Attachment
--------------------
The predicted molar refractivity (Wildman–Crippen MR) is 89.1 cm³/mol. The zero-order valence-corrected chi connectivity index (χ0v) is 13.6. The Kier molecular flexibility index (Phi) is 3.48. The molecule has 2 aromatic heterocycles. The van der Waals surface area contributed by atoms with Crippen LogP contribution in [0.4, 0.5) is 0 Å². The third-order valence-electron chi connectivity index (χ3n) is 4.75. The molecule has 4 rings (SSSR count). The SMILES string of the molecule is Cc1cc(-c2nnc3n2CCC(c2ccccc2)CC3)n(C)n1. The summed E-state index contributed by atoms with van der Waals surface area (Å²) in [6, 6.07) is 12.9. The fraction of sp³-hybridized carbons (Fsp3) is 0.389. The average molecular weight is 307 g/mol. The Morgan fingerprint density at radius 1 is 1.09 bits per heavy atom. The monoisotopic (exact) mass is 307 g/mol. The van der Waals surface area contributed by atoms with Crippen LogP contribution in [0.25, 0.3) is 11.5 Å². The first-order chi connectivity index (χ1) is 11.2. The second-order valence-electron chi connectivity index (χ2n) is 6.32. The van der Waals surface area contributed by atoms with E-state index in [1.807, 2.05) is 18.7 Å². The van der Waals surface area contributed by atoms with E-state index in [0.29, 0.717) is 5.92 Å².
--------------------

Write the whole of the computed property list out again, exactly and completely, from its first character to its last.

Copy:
The predicted molar refractivity (Wildman–Crippen MR) is 89.1 cm³/mol. The zero-order valence-corrected chi connectivity index (χ0v) is 13.6. The Kier molecular flexibility index (Phi) is 3.48. The molecule has 2 aromatic heterocycles. The van der Waals surface area contributed by atoms with Crippen LogP contribution in [0.4, 0.5) is 0 Å². The third-order valence-electron chi connectivity index (χ3n) is 4.75. The molecule has 4 rings (SSSR count). The SMILES string of the molecule is Cc1cc(-c2nnc3n2CCC(c2ccccc2)CC3)n(C)n1. The summed E-state index contributed by atoms with van der Waals surface area (Å²) in [6, 6.07) is 12.9. The fraction of sp³-hybridized carbons (Fsp3) is 0.389. The average molecular weight is 307 g/mol. The Morgan fingerprint density at radius 1 is 1.09 bits per heavy atom. The monoisotopic (exact) mass is 307 g/mol. The van der Waals surface area contributed by atoms with Crippen LogP contribution in [0.25, 0.3) is 11.5 Å². The first-order chi connectivity index (χ1) is 11.2. The second-order valence-electron chi connectivity index (χ2n) is 6.32. The van der Waals surface area contributed by atoms with E-state index in [1.807, 2.05) is 18.7 Å². The van der Waals surface area contributed by atoms with E-state index in [0.29, 0.717) is 5.92 Å².